I've noticed their increased determination to self-correct their mistakes. Most students quickly say, "Let me try that again!" or "Hold on...I think I got it!" before I can jump in, point out the issue and offer answers. After reviewing how to overcome challenges, students are taught how they can approach difficult passages without getting easily frustrated. Students gain problem solving independence, discover step-by-step plans to reach a goal, and take ownership of finding their solutions.
What I Teach:
I aim for a holistic approach in music learning.
Fundamental skills of note-reading & playing by ear, all with physical ease at the keyboard is taught. No genre is off-limits; all styles are welcome!
Understanding music theory & developing the inner ear (ear-training) are equally important. Chord/Lead sheet playing & basic improvisation add to the fun of creativity = exploring popular melodies, harmonies, and using the imagination.
- Note Reading & Rhythms: The ability to read music is a fundamental and important skill. Students learn musical notation in both clefs (Treble & Bass), note values, rhythms, expression markings, and the relationship between what's in the score and how to play it on the piano. From this, students can explore any (digital) sheet music they want to learn and start playing.
- Playing by Ear, Lead Sheets/Chord Playing & Basic Improvisation/Composing: With Playing by Ear, students learn to play melodies based only on what they hear; this reinforces ear training skills and helps when written music isn't available.
- Students play using chords and can create harmonies using Lead Sheet symbols. (e.g., C, C/E, Am)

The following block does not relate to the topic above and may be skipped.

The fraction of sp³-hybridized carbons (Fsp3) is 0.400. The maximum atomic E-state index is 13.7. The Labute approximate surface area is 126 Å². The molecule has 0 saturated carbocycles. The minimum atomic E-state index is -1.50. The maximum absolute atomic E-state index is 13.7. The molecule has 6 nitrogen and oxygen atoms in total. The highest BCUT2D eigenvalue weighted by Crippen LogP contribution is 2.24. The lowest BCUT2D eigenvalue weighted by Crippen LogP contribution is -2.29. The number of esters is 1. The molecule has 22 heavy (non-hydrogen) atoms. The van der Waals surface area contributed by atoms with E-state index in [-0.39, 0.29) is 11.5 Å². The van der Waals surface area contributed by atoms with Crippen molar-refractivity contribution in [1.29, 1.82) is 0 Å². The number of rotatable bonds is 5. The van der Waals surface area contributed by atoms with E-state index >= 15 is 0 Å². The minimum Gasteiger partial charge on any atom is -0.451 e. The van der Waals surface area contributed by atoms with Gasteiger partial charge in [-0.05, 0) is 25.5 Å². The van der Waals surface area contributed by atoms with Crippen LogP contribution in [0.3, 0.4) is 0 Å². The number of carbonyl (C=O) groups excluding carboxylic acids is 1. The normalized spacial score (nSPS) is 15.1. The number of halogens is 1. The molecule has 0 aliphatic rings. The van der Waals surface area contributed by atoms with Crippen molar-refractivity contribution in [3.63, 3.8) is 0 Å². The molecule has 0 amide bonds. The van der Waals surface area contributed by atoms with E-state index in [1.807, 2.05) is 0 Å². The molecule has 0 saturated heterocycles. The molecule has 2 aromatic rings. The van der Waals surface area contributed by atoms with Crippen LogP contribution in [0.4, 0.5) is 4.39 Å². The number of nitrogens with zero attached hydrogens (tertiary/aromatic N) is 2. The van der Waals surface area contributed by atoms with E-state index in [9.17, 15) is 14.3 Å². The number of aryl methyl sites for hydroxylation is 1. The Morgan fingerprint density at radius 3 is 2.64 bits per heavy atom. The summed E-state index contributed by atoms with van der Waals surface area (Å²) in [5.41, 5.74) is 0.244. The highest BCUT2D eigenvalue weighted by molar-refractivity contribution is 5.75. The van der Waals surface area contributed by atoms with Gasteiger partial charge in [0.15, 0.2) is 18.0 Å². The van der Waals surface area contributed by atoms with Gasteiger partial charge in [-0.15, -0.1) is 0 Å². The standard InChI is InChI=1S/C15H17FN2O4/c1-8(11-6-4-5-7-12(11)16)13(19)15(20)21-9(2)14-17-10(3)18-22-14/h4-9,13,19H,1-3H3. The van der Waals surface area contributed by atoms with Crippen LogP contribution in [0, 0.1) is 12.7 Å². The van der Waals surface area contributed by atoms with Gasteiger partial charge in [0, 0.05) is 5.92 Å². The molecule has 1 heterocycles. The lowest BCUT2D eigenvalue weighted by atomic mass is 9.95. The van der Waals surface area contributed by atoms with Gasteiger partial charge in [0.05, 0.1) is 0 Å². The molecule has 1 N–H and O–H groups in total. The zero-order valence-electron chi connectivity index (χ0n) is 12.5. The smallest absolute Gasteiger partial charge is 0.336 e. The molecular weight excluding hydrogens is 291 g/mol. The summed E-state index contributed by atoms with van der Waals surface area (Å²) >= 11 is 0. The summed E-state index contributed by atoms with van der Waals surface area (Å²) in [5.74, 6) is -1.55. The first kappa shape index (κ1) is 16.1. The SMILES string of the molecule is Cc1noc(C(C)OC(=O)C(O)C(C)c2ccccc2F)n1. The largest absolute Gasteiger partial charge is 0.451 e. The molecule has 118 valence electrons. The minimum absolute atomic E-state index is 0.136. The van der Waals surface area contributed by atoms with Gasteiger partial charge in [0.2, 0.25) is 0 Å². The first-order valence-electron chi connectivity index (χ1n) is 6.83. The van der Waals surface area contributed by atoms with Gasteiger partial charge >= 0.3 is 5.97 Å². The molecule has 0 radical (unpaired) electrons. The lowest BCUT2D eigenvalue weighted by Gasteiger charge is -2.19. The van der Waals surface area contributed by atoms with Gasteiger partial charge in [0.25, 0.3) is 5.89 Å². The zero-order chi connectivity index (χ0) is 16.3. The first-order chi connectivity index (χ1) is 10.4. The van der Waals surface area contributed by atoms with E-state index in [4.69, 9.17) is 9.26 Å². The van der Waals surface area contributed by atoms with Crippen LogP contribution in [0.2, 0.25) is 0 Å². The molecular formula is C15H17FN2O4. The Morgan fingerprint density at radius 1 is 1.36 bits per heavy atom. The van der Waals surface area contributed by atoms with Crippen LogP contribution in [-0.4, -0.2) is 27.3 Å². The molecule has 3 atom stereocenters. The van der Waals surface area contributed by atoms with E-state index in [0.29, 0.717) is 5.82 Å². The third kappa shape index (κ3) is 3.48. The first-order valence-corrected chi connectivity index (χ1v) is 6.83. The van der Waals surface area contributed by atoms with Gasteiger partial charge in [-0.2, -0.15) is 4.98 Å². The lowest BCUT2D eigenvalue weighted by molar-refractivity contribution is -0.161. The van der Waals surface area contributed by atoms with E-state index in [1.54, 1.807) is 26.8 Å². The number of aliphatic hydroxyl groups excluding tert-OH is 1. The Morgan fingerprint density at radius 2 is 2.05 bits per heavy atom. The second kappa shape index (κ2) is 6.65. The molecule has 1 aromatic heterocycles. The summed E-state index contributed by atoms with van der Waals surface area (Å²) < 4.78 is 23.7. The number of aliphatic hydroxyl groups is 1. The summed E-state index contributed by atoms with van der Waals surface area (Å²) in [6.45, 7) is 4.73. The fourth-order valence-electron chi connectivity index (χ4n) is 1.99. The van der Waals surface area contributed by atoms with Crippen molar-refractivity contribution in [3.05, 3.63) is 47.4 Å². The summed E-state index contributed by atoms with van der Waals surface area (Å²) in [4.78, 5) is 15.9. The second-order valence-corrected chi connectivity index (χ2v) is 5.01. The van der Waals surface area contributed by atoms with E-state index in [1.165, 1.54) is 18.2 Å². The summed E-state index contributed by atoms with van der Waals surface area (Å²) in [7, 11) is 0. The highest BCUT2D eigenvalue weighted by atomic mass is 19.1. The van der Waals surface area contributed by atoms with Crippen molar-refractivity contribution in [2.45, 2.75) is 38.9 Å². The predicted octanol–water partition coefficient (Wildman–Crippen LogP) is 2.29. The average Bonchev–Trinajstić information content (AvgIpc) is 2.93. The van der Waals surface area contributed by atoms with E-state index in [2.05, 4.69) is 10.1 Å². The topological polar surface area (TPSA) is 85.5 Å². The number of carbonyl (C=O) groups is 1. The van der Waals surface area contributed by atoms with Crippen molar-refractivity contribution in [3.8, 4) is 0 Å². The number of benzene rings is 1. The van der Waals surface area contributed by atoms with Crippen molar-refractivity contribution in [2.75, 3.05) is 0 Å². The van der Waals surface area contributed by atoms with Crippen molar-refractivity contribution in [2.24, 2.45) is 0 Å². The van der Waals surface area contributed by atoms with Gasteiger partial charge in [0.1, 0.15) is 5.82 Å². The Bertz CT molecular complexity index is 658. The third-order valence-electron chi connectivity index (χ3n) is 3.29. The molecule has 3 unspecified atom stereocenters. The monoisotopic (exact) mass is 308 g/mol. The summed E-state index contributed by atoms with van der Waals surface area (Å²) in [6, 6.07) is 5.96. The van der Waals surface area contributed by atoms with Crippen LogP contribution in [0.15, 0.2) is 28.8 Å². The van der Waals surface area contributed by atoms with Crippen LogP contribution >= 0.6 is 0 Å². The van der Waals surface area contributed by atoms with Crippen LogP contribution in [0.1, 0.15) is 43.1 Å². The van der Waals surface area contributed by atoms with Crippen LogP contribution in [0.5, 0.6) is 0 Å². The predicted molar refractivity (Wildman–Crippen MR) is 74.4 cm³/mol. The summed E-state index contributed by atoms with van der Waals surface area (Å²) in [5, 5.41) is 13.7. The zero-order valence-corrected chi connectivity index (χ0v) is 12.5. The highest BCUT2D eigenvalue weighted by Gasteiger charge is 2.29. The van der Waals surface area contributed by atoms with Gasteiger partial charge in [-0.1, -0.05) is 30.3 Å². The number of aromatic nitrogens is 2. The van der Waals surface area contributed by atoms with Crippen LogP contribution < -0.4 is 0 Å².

The melody is (usually) played by the right hand or can be sung. This is useful for students who want to sing & play (accompany themselves), who are interested in Jazz, and/or who play Pop songs from Sheet music collections.
- Basic improvisation inspires creativity and strengthens Music Theory understanding. Students are free to create what they want and not rely on using music. They gain the ability to create personal compositions, riff off familiar tunes, or use their imagination to make up their own melodies.
- Music Theory & Music History: Analyzing Musical Concepts/Principles of notation/music (e.g., Scales, Keys, Form), ear training activities, and discussing composers and their writing style from different musical eras (e.g., Baroque, Classical, Romantic, to 20th century & today)
- Technique: Playing the piano should be pain free, easy, and fun. Playing requires the entire body (not just the fingers), from sitting correctly (especially the right height!), to proper hand position, to movements and gestures that allow coordination around the keyboard. My attention is placed on quality of sound, and quality of movement, with focus on what's being done with awareness of relaxed vs. tense playing.
- Sight-reading: Assessing a few lines of music/a piece never seen before, and being able to play what's written as accurately as possible. This is an important skill to have, when exploring new music with no audio recording for reference.